This article shows how Lamarckism was essential in the birth of the French school of molecular biology. We argue that the concept of inheritance of acquired characters positively shaped debates surrounding bacteriophagy and lysogeny in the Pasteurian tradition during the interwar period. During this period the typical Lamarckian account of heredity treated it as the continuation of protoplasmic physiology in daughter cells. Félix d'Hérelle applied this conception to argue that there was only one species of bacteriophage and Jules Bordet applied it to develop an account of bacteriophagy as a transmissible form of autolysis and to analyze the new phenomenon of lysogeny...
February 2017: Journal of the History of Biology
Garland E Allen
No abstract text is available yet for this article.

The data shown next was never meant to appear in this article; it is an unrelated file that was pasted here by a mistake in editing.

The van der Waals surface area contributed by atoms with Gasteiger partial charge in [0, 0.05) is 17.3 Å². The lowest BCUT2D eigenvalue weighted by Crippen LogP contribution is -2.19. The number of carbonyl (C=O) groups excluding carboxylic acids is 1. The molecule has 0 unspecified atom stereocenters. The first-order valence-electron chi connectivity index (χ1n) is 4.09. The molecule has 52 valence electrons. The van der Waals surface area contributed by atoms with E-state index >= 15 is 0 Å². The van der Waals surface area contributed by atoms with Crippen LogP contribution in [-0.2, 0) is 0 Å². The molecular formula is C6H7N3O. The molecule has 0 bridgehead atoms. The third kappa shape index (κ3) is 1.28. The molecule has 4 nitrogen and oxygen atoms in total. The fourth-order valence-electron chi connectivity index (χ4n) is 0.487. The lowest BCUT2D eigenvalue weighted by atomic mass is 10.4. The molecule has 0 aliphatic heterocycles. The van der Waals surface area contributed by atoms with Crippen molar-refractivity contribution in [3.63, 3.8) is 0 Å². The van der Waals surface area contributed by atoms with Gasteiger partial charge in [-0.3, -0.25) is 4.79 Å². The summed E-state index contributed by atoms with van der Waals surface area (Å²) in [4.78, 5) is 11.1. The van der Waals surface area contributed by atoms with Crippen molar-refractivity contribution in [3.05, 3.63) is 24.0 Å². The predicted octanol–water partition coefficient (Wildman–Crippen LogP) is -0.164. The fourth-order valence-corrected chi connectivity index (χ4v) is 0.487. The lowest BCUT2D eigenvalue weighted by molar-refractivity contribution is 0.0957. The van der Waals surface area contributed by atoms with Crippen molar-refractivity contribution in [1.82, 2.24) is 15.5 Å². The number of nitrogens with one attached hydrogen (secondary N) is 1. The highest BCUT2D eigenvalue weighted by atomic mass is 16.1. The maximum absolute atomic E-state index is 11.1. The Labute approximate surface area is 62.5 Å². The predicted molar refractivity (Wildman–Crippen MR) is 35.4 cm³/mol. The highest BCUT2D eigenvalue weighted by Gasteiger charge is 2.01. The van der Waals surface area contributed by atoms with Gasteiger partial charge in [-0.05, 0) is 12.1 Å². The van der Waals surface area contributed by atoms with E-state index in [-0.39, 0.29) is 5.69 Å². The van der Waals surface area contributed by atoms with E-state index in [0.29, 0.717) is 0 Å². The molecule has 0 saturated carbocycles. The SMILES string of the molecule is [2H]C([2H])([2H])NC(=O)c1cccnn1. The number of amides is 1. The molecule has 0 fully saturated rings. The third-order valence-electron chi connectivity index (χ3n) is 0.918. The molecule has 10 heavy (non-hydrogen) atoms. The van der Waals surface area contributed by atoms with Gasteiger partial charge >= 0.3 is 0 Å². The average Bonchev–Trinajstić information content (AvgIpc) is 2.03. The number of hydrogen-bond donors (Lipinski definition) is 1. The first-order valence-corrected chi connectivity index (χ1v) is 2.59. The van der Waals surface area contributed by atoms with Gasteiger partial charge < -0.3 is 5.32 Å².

December 2016: Journal of the History of Biology
Everett Mendelsohn
No abstract text is available yet for this article.
December 2016: Journal of the History of Biology
John Beatty
This is the first of a two-part essay on the history of debates concerning the creativity of natural selection, from Darwin through the evolutionary synthesis and up to the present. Here I focus on the mid-late nineteenth century to the early twentieth, with special emphasis on early Darwinism and its critics, the self-styled "mutationists." The second part focuses on the evolutionary synthesis and some of its critics, especially the "neutralists" and "neo-mutationists." Like Stephen Gould, I consider the creativity of natural selection to be a key component of what has traditionally counted as "Darwinism...
December 2016: Journal of the History of Biology
Michael R Dietrich
No abstract text is available yet for this article.
December 2016: Journal of the History of Biology
Richard W Burkhardt